I don’t want to assume Joseph Rago, an assistant editorial features editor at the Wall Street Journal, is cut from the same cloth as previous newspaper critics of bloggers, because he writes a good essay despite it being free of examples. He writes:
The bloggers . . . produce minimal reportage. Instead, they ride along with the MSM like remora fish on the bellies of sharks, picking at the scraps. . . . If the blogs have enthusiastically endorsed Joseph Conrad’s judgment of newspapering–“written by fools to be read by imbeciles”–they have also demonstrated a remarkable ecumenicalism in filling out that same role themselves.
Though he seems focused on political blogs, these statements are broadly true of all blogs. We bloggers don’t do first-hand reporting much–though as I say that I think of Mark Sarvas, Terry Teachout, Sarah Weinman, the people at Nextbook, Tim Challies, Sherry Early, and other bloggers who do report first-hand and write thoughtful reviews. They are neither remora fish nor fools.
But I doubt Mr. Rago is addressing them in his essay. He is focusing on political blogs, which seem to make up 60% of the blogosphere. He writes:
More success is met in purveying opinion and comment [instead of reporting, interviewing, or even digesting the news after careful thought – pw]. Some critics reproach the blogs for the coarsening and increasing volatility of political life. Blogs, they say, tend to disinhibit. Maybe so. But politics weren’t much rarefied when Andrew Jackson was president, either. The larger problem with blogs, it seems to me, is quality. Most of them are pretty awful. Many, even some with large followings, are downright appalling.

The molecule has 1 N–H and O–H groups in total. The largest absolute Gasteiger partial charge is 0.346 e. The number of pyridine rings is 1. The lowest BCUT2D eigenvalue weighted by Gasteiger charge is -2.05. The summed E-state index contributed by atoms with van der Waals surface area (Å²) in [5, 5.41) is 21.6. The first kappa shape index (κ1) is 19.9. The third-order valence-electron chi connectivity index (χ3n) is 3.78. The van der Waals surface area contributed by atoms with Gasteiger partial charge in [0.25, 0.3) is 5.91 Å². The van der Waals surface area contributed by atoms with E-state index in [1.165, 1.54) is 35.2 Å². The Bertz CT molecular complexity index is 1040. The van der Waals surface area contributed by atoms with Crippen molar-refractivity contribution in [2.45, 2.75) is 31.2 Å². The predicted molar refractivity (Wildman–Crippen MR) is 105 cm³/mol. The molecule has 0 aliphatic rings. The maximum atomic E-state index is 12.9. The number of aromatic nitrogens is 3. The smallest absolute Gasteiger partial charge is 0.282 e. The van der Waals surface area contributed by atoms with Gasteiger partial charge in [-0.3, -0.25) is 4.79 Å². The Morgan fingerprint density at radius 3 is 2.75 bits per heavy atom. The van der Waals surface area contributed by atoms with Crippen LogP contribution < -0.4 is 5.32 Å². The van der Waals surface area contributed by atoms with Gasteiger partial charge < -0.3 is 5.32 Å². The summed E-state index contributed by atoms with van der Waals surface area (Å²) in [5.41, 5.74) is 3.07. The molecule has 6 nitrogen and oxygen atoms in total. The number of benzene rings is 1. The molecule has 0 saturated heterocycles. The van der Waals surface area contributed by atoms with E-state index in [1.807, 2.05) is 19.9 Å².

Every conceivable belief is on the scene, but the collective prose, by and large, is homogeneous: A tone of careless informality prevails; posts oscillate between the uselessly brief and the uselessly logorrheic; complexity and complication are eschewed; the humor is cringe-making, with irony present only in its conspicuous absence; arguments are solipsistic; writers traffic more in pronouncement than persuasion . . .
Perhaps it would only start fights, but I would like to know which big blogs he thinks are “downright appalling.” That’s the meat of his criticism, is it not? Who cares that thousands of blogs are filled with short posts that amount to no more than “Check out this link”? I’d like to know which of the well-known blogs Mr. Rago is criticizing.
To answer his broad assertion directly, I don’t believe most blogs should be considered news sources in the sense newspapers are. Obviously, bloggers are hobbists, enthusiasts, opinion swappers, reviewers, critics and would-be critics. We don’t have newsrooms or staff reporters. Some of us are professional reporters, but most of us aren’t. We’re just talking–typing on our screens. Before the Internet, we would be chatting over the fence, in the barbershop, in the church lobby, or on the phone with a few people. Now it’s a million.
Sure we want to be taking seriously–doesn’t everyone? Sure it’s a charge that one or a few of us could expose a lie broadcast by CBS. That’s one of the strengths of the new media, providing a check to the old media. Another strength is the ability to focus attention on reports the newsmakers don’t believe will sell their papers. Mix the strengths with a lot of common talk about the news–I can’t see the harm in it.